The Mystery of the Princess Leia Costume

The classic Return of the Jedi outfit finds a new home.

If you’re an avid Star Wars fan, you probably read about the Princess Leia “Slave Bikini” costume sold at auction by Profiles in History auction house in early October. This costume was put up for sale by Richard Miller, a modelmaker who sculpted the Leia costume pieces for Return of the Jedi and continued to work on other Star Wars films as a sculptor and modelmaker. The story was covered extensively in People, Entertainment Weekly, The New York Daily News, CNN, Reuters, CBS News, Huffington Post, CNBC, Yahoo, Fox News, CNET, BBC, and of course, StarWars.com. All of these stories described the significant of the piece in Star Wars history and also reported that the identity of the winning bidder remains a mystery… until now.

Last week, a large crate arrived at our house shipped from the Profiles in History offices via a delivery company that specializes in transporting fragile movie art pieces and props. The wooden crate was half the size of my car and took up a large section of our garage. After removing the large panel that was the top portion of the crate, the contents were revealed as multiple large boxes with markings such as “wax masters,” “skirt,” “wax prototypes,” “legs,” etc. It took me hours to unpack these boxes as each item was carefully wrapped.

While the stories covering this auction mentioned the complete Slave Leia costume used on set for Return of the Jedi, what was not widely covered was the vast amount of concept and design material included in this lot. These concept pieces and sculpts are what convinced me to bid on this lot in the first place. After unpacking, I counted 49 different costume pieces, including master sculpts, concept sculpts, and the full production costume. The lot also contained design sketches of the costume, the sculptor’s notes, slides of a model wearing the costume, previously unseen photos of Carrie Fisher for setting the hair style, and a sheet Fisher’s measurements for the costume fitting. The entire history of this iconic Star Wars costume was contained in a single crate and spread out all over my floor during the great unpacking!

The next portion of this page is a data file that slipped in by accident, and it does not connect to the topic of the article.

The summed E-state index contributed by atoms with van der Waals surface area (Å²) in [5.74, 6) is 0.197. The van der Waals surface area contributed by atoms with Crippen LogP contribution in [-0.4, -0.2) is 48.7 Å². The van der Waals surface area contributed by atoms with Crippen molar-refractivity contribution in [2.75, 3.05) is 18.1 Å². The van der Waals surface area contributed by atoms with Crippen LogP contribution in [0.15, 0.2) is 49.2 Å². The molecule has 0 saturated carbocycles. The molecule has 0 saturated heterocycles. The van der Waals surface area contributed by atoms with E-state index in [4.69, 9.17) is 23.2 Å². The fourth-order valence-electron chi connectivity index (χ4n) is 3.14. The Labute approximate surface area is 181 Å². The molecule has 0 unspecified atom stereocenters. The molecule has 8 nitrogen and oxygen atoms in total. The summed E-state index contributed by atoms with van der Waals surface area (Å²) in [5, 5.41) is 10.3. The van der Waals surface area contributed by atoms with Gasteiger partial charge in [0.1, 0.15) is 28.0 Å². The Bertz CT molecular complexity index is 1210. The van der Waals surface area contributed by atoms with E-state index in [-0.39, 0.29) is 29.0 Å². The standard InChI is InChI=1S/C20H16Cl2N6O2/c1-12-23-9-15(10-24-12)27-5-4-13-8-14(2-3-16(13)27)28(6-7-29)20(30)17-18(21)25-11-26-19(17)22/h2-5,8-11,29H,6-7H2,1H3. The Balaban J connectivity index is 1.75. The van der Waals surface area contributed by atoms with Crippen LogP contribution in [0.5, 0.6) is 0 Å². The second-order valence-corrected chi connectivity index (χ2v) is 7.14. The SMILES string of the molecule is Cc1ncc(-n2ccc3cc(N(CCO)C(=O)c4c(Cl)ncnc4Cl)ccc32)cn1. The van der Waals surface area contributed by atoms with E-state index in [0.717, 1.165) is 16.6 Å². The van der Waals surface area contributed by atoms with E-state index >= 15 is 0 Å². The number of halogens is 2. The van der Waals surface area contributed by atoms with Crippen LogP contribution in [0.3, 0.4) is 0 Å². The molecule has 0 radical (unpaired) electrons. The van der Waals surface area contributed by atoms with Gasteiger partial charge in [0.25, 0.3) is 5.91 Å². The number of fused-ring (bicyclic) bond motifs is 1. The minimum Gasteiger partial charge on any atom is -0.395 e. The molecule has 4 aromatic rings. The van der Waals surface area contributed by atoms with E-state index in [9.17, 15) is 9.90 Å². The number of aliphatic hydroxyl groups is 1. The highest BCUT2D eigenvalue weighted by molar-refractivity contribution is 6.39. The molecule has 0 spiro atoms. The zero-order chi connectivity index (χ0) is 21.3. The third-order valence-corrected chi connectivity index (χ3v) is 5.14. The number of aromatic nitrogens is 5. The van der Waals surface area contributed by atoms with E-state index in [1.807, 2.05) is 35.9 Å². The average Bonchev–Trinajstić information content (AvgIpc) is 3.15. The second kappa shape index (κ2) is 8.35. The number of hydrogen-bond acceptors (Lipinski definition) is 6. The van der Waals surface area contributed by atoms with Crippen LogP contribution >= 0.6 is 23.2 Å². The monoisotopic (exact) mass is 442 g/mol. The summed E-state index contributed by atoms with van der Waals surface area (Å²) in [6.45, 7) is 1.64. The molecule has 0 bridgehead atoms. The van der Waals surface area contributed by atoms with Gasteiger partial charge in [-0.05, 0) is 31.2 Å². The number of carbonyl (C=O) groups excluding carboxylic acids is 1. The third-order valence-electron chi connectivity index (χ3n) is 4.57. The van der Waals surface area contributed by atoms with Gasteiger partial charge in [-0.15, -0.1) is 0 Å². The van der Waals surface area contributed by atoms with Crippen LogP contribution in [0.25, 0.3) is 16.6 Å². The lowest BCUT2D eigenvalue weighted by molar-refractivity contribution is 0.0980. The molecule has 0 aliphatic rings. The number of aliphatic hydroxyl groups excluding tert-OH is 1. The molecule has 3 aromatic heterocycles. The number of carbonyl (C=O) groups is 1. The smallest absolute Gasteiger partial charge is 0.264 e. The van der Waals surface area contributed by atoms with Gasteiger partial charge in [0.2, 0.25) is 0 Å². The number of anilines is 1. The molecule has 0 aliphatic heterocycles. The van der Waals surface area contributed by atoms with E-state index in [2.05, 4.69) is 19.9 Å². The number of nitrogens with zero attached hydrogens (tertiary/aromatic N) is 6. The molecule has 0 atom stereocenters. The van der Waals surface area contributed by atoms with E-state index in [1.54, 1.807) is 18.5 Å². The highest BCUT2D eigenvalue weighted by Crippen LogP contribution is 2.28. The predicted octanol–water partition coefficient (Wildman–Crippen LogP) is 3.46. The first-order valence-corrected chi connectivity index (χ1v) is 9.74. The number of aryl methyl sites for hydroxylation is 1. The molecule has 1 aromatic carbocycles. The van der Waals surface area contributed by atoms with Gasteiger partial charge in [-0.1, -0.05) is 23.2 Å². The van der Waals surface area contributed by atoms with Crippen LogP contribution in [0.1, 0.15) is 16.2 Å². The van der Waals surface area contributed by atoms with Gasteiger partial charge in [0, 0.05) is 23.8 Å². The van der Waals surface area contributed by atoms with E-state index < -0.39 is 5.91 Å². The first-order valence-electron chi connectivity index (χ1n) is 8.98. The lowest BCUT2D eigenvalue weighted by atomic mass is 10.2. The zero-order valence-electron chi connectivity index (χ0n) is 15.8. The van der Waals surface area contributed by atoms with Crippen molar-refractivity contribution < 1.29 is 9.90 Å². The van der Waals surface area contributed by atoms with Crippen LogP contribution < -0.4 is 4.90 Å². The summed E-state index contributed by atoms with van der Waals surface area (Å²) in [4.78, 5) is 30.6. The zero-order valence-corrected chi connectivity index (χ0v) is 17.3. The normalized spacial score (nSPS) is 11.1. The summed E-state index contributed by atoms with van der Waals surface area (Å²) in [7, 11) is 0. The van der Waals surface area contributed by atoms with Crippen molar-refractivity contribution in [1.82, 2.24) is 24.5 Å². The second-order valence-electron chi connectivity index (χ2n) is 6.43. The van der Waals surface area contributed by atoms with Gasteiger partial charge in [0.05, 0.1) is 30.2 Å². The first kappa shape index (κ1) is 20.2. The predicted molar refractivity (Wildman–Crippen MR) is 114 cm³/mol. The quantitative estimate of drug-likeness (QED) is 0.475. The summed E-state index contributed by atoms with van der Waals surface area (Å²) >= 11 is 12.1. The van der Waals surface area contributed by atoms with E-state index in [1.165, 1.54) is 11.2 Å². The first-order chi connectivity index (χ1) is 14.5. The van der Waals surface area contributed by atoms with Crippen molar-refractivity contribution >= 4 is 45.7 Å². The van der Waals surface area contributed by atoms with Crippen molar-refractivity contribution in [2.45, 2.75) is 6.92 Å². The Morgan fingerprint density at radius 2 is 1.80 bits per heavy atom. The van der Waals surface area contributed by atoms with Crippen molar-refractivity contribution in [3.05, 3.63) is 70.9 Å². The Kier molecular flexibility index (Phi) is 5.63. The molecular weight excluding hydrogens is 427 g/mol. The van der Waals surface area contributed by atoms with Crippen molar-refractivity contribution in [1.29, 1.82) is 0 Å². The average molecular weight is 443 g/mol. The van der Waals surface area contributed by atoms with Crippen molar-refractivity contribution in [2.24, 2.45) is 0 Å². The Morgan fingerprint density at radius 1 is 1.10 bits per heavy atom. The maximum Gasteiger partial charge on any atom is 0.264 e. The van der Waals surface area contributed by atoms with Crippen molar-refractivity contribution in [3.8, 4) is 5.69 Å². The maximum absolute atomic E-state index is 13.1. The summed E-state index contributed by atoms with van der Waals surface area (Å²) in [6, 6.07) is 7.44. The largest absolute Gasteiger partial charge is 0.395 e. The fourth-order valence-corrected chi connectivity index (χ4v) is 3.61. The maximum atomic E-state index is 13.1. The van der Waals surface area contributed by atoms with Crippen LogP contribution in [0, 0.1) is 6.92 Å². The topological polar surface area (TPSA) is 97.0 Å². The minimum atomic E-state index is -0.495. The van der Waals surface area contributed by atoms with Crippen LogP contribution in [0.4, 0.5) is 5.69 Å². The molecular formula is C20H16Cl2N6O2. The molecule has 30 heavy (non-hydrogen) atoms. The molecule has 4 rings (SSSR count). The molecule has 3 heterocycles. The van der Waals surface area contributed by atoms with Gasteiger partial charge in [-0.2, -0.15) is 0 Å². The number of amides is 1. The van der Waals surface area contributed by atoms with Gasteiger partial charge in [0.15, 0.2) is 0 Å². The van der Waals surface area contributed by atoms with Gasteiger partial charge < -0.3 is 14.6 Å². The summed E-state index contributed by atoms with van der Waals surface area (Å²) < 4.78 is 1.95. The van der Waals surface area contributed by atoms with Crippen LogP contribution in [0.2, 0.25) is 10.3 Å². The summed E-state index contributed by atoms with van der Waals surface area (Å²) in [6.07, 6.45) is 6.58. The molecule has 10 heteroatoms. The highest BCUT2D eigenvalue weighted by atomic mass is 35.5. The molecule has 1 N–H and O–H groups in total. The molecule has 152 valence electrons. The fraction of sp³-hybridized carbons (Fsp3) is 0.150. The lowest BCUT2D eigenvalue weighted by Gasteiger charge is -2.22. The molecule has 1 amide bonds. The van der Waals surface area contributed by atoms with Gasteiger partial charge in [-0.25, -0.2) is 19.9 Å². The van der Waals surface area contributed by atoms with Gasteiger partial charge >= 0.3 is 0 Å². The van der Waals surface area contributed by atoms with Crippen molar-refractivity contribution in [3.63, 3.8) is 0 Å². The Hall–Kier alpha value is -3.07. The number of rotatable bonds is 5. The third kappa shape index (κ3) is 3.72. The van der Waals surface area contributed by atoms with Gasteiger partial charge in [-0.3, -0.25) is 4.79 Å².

After opening all of the boxes, I cleared shelves of one of the display cases in our living room to make room for the wax master sculpts and early concept pieces. With so many Slave Leia items to put on display it was mind boggling to find room where all of the these pieces could fit together in an elegant arrangement, which I was eventually able to do. The photos, sketches, and paperwork will soon be on display in our house after taking them to my local framing shop. But the piece that I eagerly planned to display in a prominent location in our home was the Slave Leia production costume on the mannequin that was featured in all the auction photos.

Realizing it would take several people to lift and position the case, I asked some friends to come over to help with, literally, the heavy lifting. I told my friends that I had a large new item I wanted to display, but kept the piece a surprise. As they walked into our house this surprised was revealed as they were greeted by the Slave Leia costume on a mannequin facing the front door. To make room for Princess Leia’s costume, the original Rebel technician costume from the Yavin ceremony from A New Hope was demoted from our living room to another location to give the spot to Leia. My friends who are skilled at touching up costumes for display and styling the hair just right put the finishing touches on the costumed mannequin before placing it into the plexiglass case. Then eight of us worked carefully to lift the large plexiglass case to place on top of the mannequin and slide it into position. After some slight adjustments, Slave Leia was now on display in our living room!

All photos by Gus Lopez. Additional display case setup photos by Krister Persson.

 

Gus Lopez is a Star Wars collector based in Seattle who specializes in rare and obscure Star Wars collectibles. Gus created The Star Wars Collectors Archive (theswca.com) in 1994, the first Star Wars collecting website on the Internet.

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